BLAZING COMBAT: In the thanks, McComsey drops props to Warren's BLAZING COMBAT as being a primary inspiration for this work. For those who don't know, BC is cited by comic eggheads as being some of the most important war comics. Released in the sixties, and condemned to die after four issues due to its anti-war stance (Vietnam), BC was hardcore stuff that carried the torch that Harvey Kurtzman and crew started with EC's FRONTLINE COMBAT and TWO-FISTED TALES. BC is legendary, and rightly so, since it not only had fine stories, it also carried the likes of Frazetta, Severin, Toth, Wood, etc. Oddly though, the reason I'm taking the time with this is, is I can't tell you how rare it is to hear that someone took inspiration from a WARREN title. It's always MARVEL this and DC that. BLAZING COMBAT was genius, so when I say these guys started off on the right foot with this reviewer, you know why.

Ironically though, the excitement I had reading the BC reference put me in a spot where I needed to keep from accidentally drawing comparisons to BC (and just for clarity, McComsey never once suggests they were emulating BC).

                                                                               
McCOMSEY's HEROES: FUBAR is a collaborative effort spearheaded by McComsey that includes: Stephen Lindsay, Dominic Vivona, Steve Becker, Benjamin Truman, Jim McMunn, Mike Imboden, James Ngyen, Phil McClorey, Steve Willhite, Kyle Kaczmarczyk, Rob Croonenborghs, Jonathan Moore, Helaine Crawford, Shawn Williams, Darrin Stephens, Lonny Chant, with Jason Meadows/Jeff McClelland lettering. Jeebus. I hope I got everyone (and forgive me if I didn't I mean sheesh, I DENTED MY COPY trying to get these names right, so be nice).

He's assembled a pretty diverse range of artists for the comics within and as a whole, FUBAR is an epic graphic novel that quite frankly needs to be made into a movie. The general wrap-around idea of FUBAR is that the Nazis have come up with something (i.e. crazy shit) that would give their fading empire a scorched earth finish – with zombies. They lose control of this and thus the premise for all of the tales is set within this alternate reality. Readers piece this together as the stories unfold. I enjoyed this a lot since this is the first time I've seen the idea done to this degree and done pretty well. Most NZ flicks have the monsters set in modern times, here, we're right smack dab in the middle of WW2 in a pretty compelling what-if scenario that puts all sides into the fray. Very cool.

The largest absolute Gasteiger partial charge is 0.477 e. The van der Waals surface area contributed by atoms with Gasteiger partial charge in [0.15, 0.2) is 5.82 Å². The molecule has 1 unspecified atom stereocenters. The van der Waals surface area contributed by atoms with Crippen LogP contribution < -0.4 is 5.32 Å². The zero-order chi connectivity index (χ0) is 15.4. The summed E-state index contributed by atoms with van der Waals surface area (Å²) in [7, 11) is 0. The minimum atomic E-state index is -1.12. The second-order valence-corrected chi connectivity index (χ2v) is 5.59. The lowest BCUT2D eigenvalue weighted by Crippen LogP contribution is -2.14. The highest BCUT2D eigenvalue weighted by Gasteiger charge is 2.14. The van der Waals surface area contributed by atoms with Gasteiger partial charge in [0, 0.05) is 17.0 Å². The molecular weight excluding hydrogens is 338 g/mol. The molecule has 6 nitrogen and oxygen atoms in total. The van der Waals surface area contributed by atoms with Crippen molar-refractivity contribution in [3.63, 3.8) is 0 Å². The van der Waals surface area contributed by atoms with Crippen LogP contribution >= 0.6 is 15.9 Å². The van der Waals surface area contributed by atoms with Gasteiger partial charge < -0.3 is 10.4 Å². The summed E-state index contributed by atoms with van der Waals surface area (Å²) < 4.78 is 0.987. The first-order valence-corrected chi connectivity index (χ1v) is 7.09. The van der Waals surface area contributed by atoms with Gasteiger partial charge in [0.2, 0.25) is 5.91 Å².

GO TELL THE INKERS: My one criticism is that FUBAR, as a whole, could've used a more serious tone in its illustrations, which I did actually enjoy. This is not to say there wasn't seriousness put forth in the style varieties because there are indeed a few. The problem I had with the look is that there wasn't one story that cemented a truly serious look for FUBAR's universe. Considering the subject matter, I'd think an even darker look for the art was needed for at least one balls-to-the-wall set piece. Hell, it could've had an Impressionist strip and I would have been okay with it if I had a really good anchoring piece to reference.
As it was, I spent just a tad too much time visually working through and occasionally being distracted by many of the stylistic panels. Stretched arms, really exaggerated expressions, etc., worked against the strip dynamics at times. There was more than one occasion where I thought if a story was done in a darker realistic style and toned down the almost whimsical imagery a few notches, whatever piece woulda kicked more ass and the art wouldn't be fighting the story for a reader’s attention. For example, JONATHAN MOORE’s wash-style found in the pin-up section looked like a good candidate for a full-length anchor piece. His Churchill is perfectly nasty as is Stalin and Eisenhower. They’re even more effective than the zombies that he draws in his inked story “De Guer”.

Despite these criticisms, FUBAR actually manages to be pretty visually consistent and satisfying because, well, everything's so damned stylized. Just maybe next time I think I'd like to see these guys knock out the subject matter with a really serious art tone and nothing that feels like I could say “that was a fun read”. Nazi Zombies should never be a "fun" read.